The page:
2016 Waseda-IAC International e-Government Rankings

Singapore tops the list again, Japan rises from 6th to 5th

The 2016 ranking survey has Singapore in first place for the second year in a row, followed by USA in 2nd, Denmark in 3rd, Korea in 4th and Japan in 5th place. Estonia, Canada, Australia and New Zealand follow in places 6-9, and the United Kingdom and Taiwan tied for 10th.

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The Waseda University Institute of e-Government (Prof. Dr. Toshio OBI, Director) has released the results of the 2016 Waseda-IAC International e-Government ranking survey, the 12th annual edition.

The annual survey is conducted in part through workshops and forums, as well as professional meetings and discussions with a variety of international and national organizations to improve oversight and objectivity. These organizations include the Organization for Economic Co-operation and Development (OECD), Asia Pacific Economic Cooperation (APEC), the International Telecommunications Union (ITU), the World Bank (WB), and many other government agencies, thinktanks, non-profits and other NGOs  concerned with e-government activities in their respective countries.

In order to obtain the latest and most accurate information, and to assess the relevant data, the research team headed by Professor Obi has conducted the study in cooperation with experts and researchers from partner universities around the world under IAC, including George Mason University (USA), Bocconi University (Italy), University of Turku (Finland), Peking University (China), Thammasat University (Thailand), De La Salle University (Philippines), Bandung Institute of Technology (Indonesia), National University of Singapore (Singapore), Federal Academy School of IT Management (Russia), and Czech Technical University (Czech Republic).

The 2016 ranking marks a new decade of e-government development, an era of digital economy where some countries have reached the ultimate goal of their e-government strategic plans. The rankings are adjusted to accommodate initiatives of those countries whose e-government systems evolve into new iterations. 2016 also marks significant positive changes in the application of new trends of ICT in public administration.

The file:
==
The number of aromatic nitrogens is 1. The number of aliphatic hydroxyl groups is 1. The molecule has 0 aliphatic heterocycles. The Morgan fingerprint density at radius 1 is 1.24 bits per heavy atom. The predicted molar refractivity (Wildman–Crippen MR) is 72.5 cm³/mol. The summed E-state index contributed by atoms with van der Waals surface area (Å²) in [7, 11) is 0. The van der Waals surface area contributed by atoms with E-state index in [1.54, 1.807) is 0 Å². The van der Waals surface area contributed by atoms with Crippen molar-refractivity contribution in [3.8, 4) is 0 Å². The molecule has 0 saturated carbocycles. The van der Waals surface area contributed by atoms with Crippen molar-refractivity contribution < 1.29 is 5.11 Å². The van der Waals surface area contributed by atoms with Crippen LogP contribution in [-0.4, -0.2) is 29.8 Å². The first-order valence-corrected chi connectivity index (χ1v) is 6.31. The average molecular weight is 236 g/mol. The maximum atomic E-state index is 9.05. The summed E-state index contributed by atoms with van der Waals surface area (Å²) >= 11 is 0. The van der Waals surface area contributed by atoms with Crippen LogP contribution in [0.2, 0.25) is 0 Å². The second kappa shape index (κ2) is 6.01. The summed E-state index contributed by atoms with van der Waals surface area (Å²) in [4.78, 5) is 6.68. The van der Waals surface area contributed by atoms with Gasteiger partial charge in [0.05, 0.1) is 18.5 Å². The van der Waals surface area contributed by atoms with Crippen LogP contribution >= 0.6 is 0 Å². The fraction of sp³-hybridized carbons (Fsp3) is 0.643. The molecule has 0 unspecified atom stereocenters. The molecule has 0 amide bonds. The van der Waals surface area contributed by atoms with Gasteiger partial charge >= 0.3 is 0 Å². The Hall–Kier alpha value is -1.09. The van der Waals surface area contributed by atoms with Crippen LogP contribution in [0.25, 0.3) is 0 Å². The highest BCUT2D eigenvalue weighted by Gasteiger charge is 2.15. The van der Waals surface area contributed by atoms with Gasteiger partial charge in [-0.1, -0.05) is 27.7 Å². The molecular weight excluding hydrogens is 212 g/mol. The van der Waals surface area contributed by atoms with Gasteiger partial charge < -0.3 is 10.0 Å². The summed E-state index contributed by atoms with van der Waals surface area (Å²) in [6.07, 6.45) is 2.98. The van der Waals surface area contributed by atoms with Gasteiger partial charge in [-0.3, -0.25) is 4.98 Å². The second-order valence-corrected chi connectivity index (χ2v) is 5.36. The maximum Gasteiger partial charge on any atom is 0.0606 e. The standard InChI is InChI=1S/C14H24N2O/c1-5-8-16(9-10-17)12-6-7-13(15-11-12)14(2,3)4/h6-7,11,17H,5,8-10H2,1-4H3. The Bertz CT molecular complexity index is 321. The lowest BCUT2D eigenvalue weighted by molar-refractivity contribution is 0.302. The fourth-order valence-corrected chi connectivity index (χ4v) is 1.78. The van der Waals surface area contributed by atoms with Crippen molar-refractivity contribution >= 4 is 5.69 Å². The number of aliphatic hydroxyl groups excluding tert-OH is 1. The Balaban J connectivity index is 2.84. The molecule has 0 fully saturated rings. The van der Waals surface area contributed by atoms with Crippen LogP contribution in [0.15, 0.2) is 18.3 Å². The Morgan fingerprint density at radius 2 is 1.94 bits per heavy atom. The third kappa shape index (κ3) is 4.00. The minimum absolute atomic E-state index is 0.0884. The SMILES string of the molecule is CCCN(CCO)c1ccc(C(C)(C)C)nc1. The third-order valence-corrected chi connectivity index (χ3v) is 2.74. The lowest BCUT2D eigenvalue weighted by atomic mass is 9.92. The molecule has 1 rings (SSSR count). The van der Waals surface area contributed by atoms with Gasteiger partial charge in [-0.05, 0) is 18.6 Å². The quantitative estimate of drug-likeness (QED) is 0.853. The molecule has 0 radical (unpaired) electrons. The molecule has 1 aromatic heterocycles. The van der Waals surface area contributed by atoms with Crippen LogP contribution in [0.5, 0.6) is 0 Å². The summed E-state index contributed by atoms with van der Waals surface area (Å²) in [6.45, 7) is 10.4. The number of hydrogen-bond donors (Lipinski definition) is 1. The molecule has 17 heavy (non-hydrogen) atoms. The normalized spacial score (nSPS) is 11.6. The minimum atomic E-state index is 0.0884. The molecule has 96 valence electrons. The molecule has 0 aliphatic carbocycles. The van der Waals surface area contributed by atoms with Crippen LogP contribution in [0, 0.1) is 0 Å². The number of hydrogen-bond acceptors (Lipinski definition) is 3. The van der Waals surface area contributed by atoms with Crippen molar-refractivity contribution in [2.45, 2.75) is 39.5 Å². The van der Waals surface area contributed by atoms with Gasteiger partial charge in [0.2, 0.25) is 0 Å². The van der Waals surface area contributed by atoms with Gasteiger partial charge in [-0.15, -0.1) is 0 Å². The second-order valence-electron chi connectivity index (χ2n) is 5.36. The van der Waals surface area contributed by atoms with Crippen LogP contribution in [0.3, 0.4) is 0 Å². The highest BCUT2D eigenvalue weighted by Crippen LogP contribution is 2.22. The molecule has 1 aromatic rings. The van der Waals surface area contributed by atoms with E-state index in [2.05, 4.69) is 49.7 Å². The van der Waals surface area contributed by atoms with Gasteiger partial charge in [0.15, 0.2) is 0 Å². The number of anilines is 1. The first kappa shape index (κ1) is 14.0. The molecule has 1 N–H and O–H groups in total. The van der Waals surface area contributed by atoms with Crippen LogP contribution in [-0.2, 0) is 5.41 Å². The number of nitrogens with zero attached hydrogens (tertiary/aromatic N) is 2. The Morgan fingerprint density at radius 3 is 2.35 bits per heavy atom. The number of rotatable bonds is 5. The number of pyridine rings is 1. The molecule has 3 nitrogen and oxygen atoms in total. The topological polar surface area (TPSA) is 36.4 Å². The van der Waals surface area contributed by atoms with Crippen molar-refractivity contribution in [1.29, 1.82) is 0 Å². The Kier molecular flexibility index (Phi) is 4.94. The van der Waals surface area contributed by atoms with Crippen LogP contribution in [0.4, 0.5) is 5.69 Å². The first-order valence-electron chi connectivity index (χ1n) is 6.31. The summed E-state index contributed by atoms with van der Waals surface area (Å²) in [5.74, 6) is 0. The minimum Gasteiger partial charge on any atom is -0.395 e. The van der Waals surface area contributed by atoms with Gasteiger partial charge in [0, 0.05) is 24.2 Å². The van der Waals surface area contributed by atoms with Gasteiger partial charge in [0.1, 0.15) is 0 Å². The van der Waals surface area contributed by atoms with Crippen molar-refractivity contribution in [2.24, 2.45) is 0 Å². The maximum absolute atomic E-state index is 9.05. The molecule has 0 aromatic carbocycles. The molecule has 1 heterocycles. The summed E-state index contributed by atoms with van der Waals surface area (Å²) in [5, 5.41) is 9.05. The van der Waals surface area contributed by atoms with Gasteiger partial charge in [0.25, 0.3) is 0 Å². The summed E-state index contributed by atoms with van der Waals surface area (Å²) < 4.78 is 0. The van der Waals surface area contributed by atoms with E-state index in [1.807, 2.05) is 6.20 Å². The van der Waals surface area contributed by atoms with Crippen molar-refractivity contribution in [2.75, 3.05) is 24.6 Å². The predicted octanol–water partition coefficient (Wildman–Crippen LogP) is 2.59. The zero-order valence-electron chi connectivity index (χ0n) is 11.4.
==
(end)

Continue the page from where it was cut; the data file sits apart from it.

Therefore, in order to effectively evaluate new trends in each country, the research team conducted a global survey of government officers and experts. The nine main indicators from previous years are joined by the addition of “The Use of Emerging ICT” as the 10th indicator. Further, two new countries, Ireland and Lithuania, are added to the 63 from last year for a total of 65 countries (economies).

Major trends in the 2016 results

There is a variety of trends in digital innovation and the regulatory environment. Major findings of the 2016 study are as follows:

  1. There is strong movement towards a citizen- or user-centric approach, as e-government online services are recognized as a step toward e-participation;
  2. Recognition and application of best practices is necessary for future improvement in mobile government, via use of smartphones as a part of the e-government framework;
  3. There is a lack of effective and productive cooperation between central and local e-government systems. Coordination among major stakeholders is urgently needed to reduce the duplication of efforts;
  4. It is high time to re-evaluate e-government activities and create a new model of comprehensive digital government in order to attain the UN Sustainable Development Goals in this sector; and
  5. The role of e-government in dealing with the aging society as a global issue has begun to receive attention and interest.

The report contains sector analysis with the ten indicators [Chapter 3], as well as ranking lists by organization, size of population and GDP and region [Chapter 4, 5 and 6]. Chapter 7 contains highlights, and Chapter 8 a discussion of methodology. Chapter 10 includes 65 country assessment reports.

An analysis of the twelve years of the Waseda – IAC e-Government Rankings Survey revealed the following seven issues:

  1. Aging societies and e-government (how e-government helps cope with the alarming rate of aging in both developed and developing countries)
  2. E-government service quality evaluated by a marketing model
  3. Impact of national policy on the development of local e-government
  4. Usefulness of e-government as a new mechanism for combating corruption
  5. Use of emerging technologies such as IOT and Big Data in e-government
  6. E-government help in solving issues of less-developed countries
  7. Mobile Government in transition

For the full report including 65 Country Assessment reports, please see the Waseda University Institute of e-Government.

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